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Question: Let $\{X_n:n \ge0 \}$ be a time- homogeneous discrete time Markov-chain with either finite or countable state space $S$. Then

$1.$ there is at least one recurrent state

$2.$ if there is an absorbing state, then there exists at least one stationary distribution

$3.$ if all states are positive recurrent, then there exists a unique stationary distribution

$4.$ If $\{X_n:n \ge0 \}$ is irreducible, $S=\{1,2\}$ and $[\pi_1 , \pi_2]$ is a stationary distribution, then $\lim_{n\to \infty} P\{X_n=i|X_0=i\}=\pi_i,$ for $i=1,2.$

My Attempt:

$1.$ I gave a counterexample. Take, $P=\left [ \begin{matrix} 1/2 & 1/2 &0 &0& \cdots \\ 0 & 1/2 & 1/2&0 & \cdots \\ \vdots& \vdots & \vdots& \vdots& \ddots \\ \end{matrix} \right ]$ with infinite state space $S$. Here, all states are transient.

$2.$ If there is an absorbing state, say state-$i$, so $d(i)=1$ and hence, state-$i$ is aperiodic. Since, every absorbing state is recurrent which implies Markov-chain has a recurrent, aperiodic state-$i$. I could not think further.

We first recall, "An irreducible positive recurrent Markov chain has a unique stationary distribution." See thisTheorem4,5.

$3.$ Take, $P= \left [ \begin{matrix} 1&0 \\ 1/2&1/2\\ \end{matrix} \right ]$. Here, all states are positive recurrent but it is infinitely stationary distributed.

$4.$ Really confused if we can apply theorem$5$.

The correct answer given in the key is $2$.

Kindly help me to prove this second option and help me understanding the last option( I am confused) and please check if my approach for other options is fine. Is there any use of the "homogeneous" thing here?

Thanks!

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  • $\begingroup$ I know that the chain given in option-$4$ is irreducible+finite $\implies $ positive recurrent and using above Theorem-$4$, we get a unique stationary distribution. $\endgroup$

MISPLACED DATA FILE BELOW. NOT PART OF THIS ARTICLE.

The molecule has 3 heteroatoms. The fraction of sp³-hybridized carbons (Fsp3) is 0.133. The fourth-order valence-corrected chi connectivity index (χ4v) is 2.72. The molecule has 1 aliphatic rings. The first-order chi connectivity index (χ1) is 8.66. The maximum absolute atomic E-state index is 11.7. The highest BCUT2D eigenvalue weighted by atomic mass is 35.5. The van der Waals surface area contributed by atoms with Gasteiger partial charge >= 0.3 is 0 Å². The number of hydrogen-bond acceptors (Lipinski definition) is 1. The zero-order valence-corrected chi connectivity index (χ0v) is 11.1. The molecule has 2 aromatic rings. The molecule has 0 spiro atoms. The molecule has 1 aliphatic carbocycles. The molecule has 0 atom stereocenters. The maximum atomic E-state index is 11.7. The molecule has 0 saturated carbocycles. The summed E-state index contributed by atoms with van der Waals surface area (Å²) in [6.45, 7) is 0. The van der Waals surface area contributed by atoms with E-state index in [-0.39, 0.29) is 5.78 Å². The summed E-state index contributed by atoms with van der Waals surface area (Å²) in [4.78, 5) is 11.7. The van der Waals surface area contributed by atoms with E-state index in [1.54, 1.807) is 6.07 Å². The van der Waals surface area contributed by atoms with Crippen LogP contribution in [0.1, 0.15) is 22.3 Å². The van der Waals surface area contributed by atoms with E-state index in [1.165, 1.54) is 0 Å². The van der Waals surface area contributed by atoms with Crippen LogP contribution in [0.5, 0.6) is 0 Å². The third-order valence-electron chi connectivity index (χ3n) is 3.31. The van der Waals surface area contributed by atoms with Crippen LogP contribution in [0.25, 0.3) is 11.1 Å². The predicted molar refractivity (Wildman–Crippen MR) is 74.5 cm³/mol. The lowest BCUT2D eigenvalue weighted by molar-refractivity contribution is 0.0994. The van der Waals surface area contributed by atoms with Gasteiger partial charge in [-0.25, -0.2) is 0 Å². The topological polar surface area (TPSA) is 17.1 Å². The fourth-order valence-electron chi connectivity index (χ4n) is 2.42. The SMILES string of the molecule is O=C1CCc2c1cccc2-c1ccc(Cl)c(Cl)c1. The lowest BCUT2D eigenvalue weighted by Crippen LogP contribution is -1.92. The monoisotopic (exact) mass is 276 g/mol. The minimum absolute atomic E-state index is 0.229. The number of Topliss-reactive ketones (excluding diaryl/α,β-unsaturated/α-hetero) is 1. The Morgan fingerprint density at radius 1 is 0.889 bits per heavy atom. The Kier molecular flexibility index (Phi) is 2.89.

– Learning
    Aug 4, 2021 at 5:59
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    $\begingroup$ If $i$ is absorbing then $\pi_j=0$ for $j \neq i$ and $\pi_i=1$ defines a stationary distribution. $\endgroup$ Aug 4, 2021 at 6:03
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    $\begingroup$ Hint for option $4$: Have a look at the chain with transition matrix $\ \pmatrix{0&1\\1&0}\ $. $\endgroup$ Aug 4, 2021 at 20:42
  • $\begingroup$ @lonza leggiera thanks, I got you. This chain is periodic with period $2$, therefore $\lim_{n\to \infty} P\{X_n=i|X_0=i\}=2 \pi_i \ne \pi_i$, Right? $\endgroup$
    – Learning
    Aug 5, 2021 at 5:22
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    $\begingroup$ Yes, you've got it. $\endgroup$ Aug 5, 2021 at 13:24

1 Answer 1

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I have got the answers but I am answering to remove this question from unanswered que and for others if someone needs the answer in future.

For $(2)$, using Kavi Rama Murty's hint given in the comments:

If there is an absorbing satate-$i$ $\implies$ $i$ is a periodic, recurrent. We get, $\pi_j=0, \forall j\ne i$, and $\pi_i=1$. This gives a stationary distribution.

For $(4)$, use lonza leggiera's hint:

Given $\{X_n: n\ge0\}$ is irreducible with finite state space $S=\{1,2\}$ and it has a stationary distribution $\pi= [\pi_1, \pi_2]$. Note that the given chain may not be aperiodic, so we take a periodic chain with transition probability matrix $P=\left[ \begin{matrix} 0&1 \\ 1 &0\end{matrix} \right ]$. Here, $\left[ \begin{matrix} 1/2&1/2 \end{matrix} \right ]$ is a stationary distribution but this chain does not have a limiting distribution.

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